I love it when small towns do big things.
Before I moved from Springville and into the Ellicottville area, the Springville Center for the Arts (SCA) was celebrating the announcement that the organization, founded in the late ë80s, had received $829,120 in grant money from the Regional Economic Development Council program.
I remember reading that figure a few times, wondering if it was a typo. Well, it wasnít, I soon discovered, and then I moved out of town. But, as time wore on, I kept thinking about the significance of an all-volunteer organization and how, even in the smallest of towns, those same volunteers can achieve big things.
Seth Wochensky, executive director for SCA, said recently that the organization is on schedule regarding its two major projects, funded by the grant money. About half of the money, or $434,310, will be used to repair and expand the centerís headquarters at a former Baptist Church just off Main Street, while the remaining funds will be used to repair and convert a building on Main Street into a mixed-use arts center.
That building, which I remember passing often and wondering if it was even open, will include artist residences, exhibition, a cafe and performance spaces. Workshops will also be part of the SCAís overall mission, though one thing at a time.
ìAt some point,î Wochensky said, laughing. ìWe have to get through all this planning and building first.î
Working in the news business for nearly 12 years, Iíve discovered that many ó if not most ó of the major aesthetic projects in a city or village wouldnít be completed if it werenít for volunteers.
In Missouri, where I recently moved from, a group of historic-minded citizens got together and raised nearly $60,000 to help move a historic train depot to safe ground. In Ohio, where I worked for a paper, a small group swooped down and purchased an old building from the wrecking ball.
And now this.
Wochensky said the level of volunteerism in Springville is staggering. In promoting SCA as a destination for the arts, both he and others have promoted the center as a way of bringing economic investment to a small village that needed it ó especially after Wal-Mart built its supercenter beyond Main Street.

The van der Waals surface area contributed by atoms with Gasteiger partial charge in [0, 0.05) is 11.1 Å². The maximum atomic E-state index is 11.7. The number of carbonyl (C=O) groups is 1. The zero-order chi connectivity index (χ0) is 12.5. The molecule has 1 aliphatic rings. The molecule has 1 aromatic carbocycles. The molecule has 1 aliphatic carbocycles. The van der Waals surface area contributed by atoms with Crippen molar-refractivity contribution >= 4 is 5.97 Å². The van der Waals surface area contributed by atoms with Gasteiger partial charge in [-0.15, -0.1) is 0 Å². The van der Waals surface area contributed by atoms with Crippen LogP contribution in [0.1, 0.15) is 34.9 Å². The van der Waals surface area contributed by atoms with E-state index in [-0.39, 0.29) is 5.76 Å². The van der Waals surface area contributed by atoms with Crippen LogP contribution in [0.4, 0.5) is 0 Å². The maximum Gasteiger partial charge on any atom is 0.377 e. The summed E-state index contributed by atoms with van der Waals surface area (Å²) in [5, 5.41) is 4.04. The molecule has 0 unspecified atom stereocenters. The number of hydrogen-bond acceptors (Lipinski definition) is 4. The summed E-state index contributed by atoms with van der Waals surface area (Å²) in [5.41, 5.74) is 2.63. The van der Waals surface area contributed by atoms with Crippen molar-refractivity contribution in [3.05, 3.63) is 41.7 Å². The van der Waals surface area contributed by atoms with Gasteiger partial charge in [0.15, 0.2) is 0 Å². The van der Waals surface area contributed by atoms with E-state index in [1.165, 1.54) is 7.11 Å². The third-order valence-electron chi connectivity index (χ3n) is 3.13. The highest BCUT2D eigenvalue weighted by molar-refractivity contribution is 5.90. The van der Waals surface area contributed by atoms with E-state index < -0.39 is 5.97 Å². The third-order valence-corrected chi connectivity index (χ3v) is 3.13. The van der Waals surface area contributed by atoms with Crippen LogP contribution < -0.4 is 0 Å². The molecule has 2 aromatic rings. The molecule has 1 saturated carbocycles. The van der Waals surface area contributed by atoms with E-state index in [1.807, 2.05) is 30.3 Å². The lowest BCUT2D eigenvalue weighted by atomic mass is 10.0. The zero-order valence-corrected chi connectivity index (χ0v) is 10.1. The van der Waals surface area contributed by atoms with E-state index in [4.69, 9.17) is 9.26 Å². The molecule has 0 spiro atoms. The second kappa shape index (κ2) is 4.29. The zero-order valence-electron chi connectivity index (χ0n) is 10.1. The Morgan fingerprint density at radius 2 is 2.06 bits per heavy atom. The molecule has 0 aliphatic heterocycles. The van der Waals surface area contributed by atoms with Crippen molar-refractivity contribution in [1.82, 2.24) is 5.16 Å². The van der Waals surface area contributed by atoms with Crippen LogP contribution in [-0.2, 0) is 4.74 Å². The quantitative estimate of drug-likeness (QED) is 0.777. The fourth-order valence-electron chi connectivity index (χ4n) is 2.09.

Back in 2007, the community raised $100,000 to purchase the church off Main Street. It took off quickly, Wochensky said, with exhibit offers, film screenings and classes. I stopped in shortly after I moved into town and looked at a photography exhibit. It was a wonderful way to spend an afternoon.
Wochensky is excited about the upcoming season, specifically summer activities that are geared toward children and young adults. It begins with a performance of ìThe Boy Who Tricked the Moonî on May 11 at the church at 37 North Buffalo St.
On May 4, the center will present its annual Spring Art Crawl from 6-9 p.m. Several businesses on Main Street will host temporary exhibits by over 50 artists. There will be
several forms of experimental mixed media offerings including watercolors, wheat pastings, metalworking and more.
On the same day, the Arts Underground, located at 66 E. Main St., will open. The new store will feature fine craft and smaller artwork from local artists.
ìItís an exciting time to be in Springville,î Wochensky said.
For more information, contact Springville Center for the Arts by calling (716) 592-9038 or visit www.springvillearts.org.